Chinese tomato imports make Italian producers fear for EU food quality


Growing imports of Chinese tomatoes in Italy are making it impossible for local producers to maintain quality and could lead to the disappearance of the Italian tomato, said industry representatives, who are considering switching to more lucrative crops.

Despite its climate allowing for better cultivation of the loose 'salad' variety of tomatoes, Italy is China's largest customer for the type of fruit used to make tomato paste, which some producers are concerned is being processed in the country under the 'Made in Italy' label for re-export to be used in so-called Italian restaurants.

The EU is the world's largest producer of the tomatoes, a must in Italian cuisine, but it is also its biggest importer, with 100 million kilos of tomato paste having come from China over the past year, according to Italian daily La Stampa. This oversupply caused the price per tonne set by cooperatives to be reduced from 72 euros to just 35.  

"At this rate, it may be better to start cultivating wheat instead," said Gugliermo Garagnani, president of the Emilia Romagna region's industrial association, adding that "we could see the end of the Italian tomato by next summer".

China's emergence as a high-volume producer at relatively low cost can be explained by Italy using more expensive drip systems to water smaller plains. Since 2008, direct payments per hectare of land were introduced under the CAP, whereby a minimum size for receiving aid is required.

Increasing desertification of the Italy's 'golden triangle' tomato-growing region in Puglia coupled with heavy rains in other regions also contributed to the drop in producer's incomes by reducing yields by up to 30% compared to last year. 

Also facing wage competition from illegal migrant workers, the 40,000 Italians working in the tomato sector are the latest victims of the global food crisis, said Italy's agriculture minister, Giancarlo Galen, stressing that the country "has a duty to defend” the tomato production sector. A spokesperson for DG Agriculture at the European Commission, however, said the issue was "not a generalised problem around the EU" and "concerns only Italy."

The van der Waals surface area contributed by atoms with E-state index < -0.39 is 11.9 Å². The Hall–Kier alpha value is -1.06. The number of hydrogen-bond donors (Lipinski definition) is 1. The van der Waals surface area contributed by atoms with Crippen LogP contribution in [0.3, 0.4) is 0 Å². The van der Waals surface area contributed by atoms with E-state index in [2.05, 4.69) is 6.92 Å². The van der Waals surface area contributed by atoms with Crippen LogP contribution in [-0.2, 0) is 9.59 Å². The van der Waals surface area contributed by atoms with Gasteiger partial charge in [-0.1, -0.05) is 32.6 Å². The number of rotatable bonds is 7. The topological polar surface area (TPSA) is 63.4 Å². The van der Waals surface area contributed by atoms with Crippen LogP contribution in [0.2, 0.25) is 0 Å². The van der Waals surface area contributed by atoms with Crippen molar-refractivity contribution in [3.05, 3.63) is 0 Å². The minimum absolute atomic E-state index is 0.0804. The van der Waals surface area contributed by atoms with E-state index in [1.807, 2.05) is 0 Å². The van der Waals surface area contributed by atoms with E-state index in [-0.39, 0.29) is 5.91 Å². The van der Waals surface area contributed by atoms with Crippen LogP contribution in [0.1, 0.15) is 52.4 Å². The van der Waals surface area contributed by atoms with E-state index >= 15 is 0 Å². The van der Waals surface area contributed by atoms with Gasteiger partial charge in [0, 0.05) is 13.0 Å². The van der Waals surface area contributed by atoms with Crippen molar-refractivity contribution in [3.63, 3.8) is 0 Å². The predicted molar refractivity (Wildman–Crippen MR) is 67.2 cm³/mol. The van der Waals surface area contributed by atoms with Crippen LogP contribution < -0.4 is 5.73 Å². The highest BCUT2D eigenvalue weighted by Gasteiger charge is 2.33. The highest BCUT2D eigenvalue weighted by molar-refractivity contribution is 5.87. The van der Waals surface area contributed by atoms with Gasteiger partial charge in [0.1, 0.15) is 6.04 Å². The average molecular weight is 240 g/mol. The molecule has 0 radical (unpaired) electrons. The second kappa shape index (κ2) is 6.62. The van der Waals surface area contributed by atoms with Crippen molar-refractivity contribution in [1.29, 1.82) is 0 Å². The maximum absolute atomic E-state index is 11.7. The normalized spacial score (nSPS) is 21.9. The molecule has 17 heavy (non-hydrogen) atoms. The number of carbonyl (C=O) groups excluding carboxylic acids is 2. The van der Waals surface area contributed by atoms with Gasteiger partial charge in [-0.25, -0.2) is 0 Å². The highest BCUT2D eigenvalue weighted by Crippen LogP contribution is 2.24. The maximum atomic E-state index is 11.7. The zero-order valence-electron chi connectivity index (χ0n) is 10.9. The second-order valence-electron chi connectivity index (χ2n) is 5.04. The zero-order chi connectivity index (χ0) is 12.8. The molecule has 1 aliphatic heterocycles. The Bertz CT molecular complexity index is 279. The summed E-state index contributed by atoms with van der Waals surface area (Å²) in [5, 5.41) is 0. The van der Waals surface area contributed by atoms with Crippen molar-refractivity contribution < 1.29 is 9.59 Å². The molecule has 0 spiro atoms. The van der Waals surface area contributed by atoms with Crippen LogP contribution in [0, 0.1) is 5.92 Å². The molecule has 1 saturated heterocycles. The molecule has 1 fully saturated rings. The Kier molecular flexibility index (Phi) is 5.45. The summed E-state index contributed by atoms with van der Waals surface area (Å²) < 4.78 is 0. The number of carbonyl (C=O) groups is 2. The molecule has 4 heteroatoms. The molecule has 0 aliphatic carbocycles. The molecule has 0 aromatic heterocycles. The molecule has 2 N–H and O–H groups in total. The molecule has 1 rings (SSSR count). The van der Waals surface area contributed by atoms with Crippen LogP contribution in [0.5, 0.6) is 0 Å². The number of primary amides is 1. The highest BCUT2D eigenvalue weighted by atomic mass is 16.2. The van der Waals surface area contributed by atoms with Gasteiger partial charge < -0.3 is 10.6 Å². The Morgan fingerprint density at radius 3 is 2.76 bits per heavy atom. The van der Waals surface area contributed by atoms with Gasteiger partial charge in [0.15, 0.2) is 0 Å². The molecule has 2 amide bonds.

With the Neapolitan pizza having being awarded the EU's Traditional Specialty Guarantee, Chinese competition is leading Italy's farmers, who produce 38% of the EU's tomato output, to call for Denomination of Controlled Origin labelling.

Meanwhile, populist politicians such as the Northern League's Mario Borghezio have easy ammunition to attack foreign produce in the peninsula.

"As small producers, we have a problem," said a spokesman for Isnardi S.P.A, a tomato producer in the Liguria region. "Chinese producers can use pesticides to make their production cheaper and are not subject to the same controls. A Controlled Denomination of Origin label could help," he added.

Indeed, the industry's troubles can be seen as contributing to protectionist sentiment in reaction to the economic downturn.

The European Parliament had earlier in the crisis argued that although Common Agricultural Policy funding had contributed to securing low consumer prices, "the EU lacks adequate measures to support producers' cooperatives to promote supply concentration".

As with the current ACTA [Anti-Counterfeiting Trade Agreement] negotiations, the European Commission represents all 27 member states in WTO negotiations and tomato farmers will be wary of their produce entering free trade deals like those currently being negotiated with Mercosur, the regional integration organisation of South America.

The EU's Common Agricultural Policy (CAP) was established in 1958 to subsidise farmers, encouraging them to produce more to ensure stable supplies of affordable food. Once self-sufficiency for food was achieved in the 1980s, the policy began to lead to almost permanent surpluses of basic farm commodities, referred to as 'butter mountains' or 'wine lakes', which were bought up in the interest of food security.

Subsidies have been 'decoupled' from quantity of production since the CAP's Health Check in 2008, leaving farmers to produce what the market asks for and ensuring that environmental indicators are considered.

While countries like the UK and Denmark are in favour of reducing the overall CAP budget drastically and allocating more funding to rural development and the provision of public goods, others want to see the retention of a strong CAP in the current context of declining farming income and rising food prices, including France and Greece.

Agriculture was one of the sensitive issues bogging down the latest Doha round of talks at the WTO. The 27-nations of the European Union now want a proposed Anti-Counterfeiting Trade Agreement (ACTA) to cover "geographical indicators," or food and alcoholic products drawn from a particular location, such Champagne or Cognac, both in France.

Subscribe to our newsletters